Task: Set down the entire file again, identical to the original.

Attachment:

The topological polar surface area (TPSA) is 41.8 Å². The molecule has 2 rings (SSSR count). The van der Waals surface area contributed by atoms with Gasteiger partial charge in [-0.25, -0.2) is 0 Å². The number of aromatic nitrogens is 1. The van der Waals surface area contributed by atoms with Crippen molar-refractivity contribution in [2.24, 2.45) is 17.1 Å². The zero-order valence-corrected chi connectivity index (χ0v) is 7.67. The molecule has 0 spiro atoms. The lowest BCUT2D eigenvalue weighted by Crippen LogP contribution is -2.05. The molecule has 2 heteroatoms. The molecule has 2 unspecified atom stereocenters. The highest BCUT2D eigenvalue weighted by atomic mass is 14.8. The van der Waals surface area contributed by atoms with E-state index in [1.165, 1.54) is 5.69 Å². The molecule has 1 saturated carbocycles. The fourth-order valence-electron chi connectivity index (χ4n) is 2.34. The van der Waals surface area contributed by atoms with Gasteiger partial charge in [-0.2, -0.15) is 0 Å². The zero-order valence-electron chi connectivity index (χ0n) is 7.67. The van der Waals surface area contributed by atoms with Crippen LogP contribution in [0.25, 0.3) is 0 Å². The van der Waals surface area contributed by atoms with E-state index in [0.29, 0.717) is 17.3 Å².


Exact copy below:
The topological polar surface area (TPSA) is 41.8 Å². The molecule has 2 rings (SSSR count). The van der Waals surface area contributed by atoms with Gasteiger partial charge in [-0.25, -0.2) is 0 Å². The number of aromatic nitrogens is 1. The van der Waals surface area contributed by atoms with Crippen molar-refractivity contribution in [2.24, 2.45) is 17.1 Å². The zero-order valence-corrected chi connectivity index (χ0v) is 7.67. The molecule has 0 spiro atoms. The lowest BCUT2D eigenvalue weighted by Crippen LogP contribution is -2.05. The molecule has 2 heteroatoms. The molecule has 2 unspecified atom stereocenters. The highest BCUT2D eigenvalue weighted by atomic mass is 14.8. The van der Waals surface area contributed by atoms with E-state index in [1.165, 1.54) is 5.69 Å². The molecule has 1 saturated carbocycles. The fourth-order valence-electron chi connectivity index (χ4n) is 2.34. The van der Waals surface area contributed by atoms with Gasteiger partial charge in [-0.2, -0.15) is 0 Å². The zero-order valence-electron chi connectivity index (χ0n) is 7.67. The van der Waals surface area contributed by atoms with Crippen LogP contribution in [0.25, 0.3) is 0 Å². The van der Waals surface area contributed by atoms with E-state index in [0.29, 0.717) is 17.3 Å².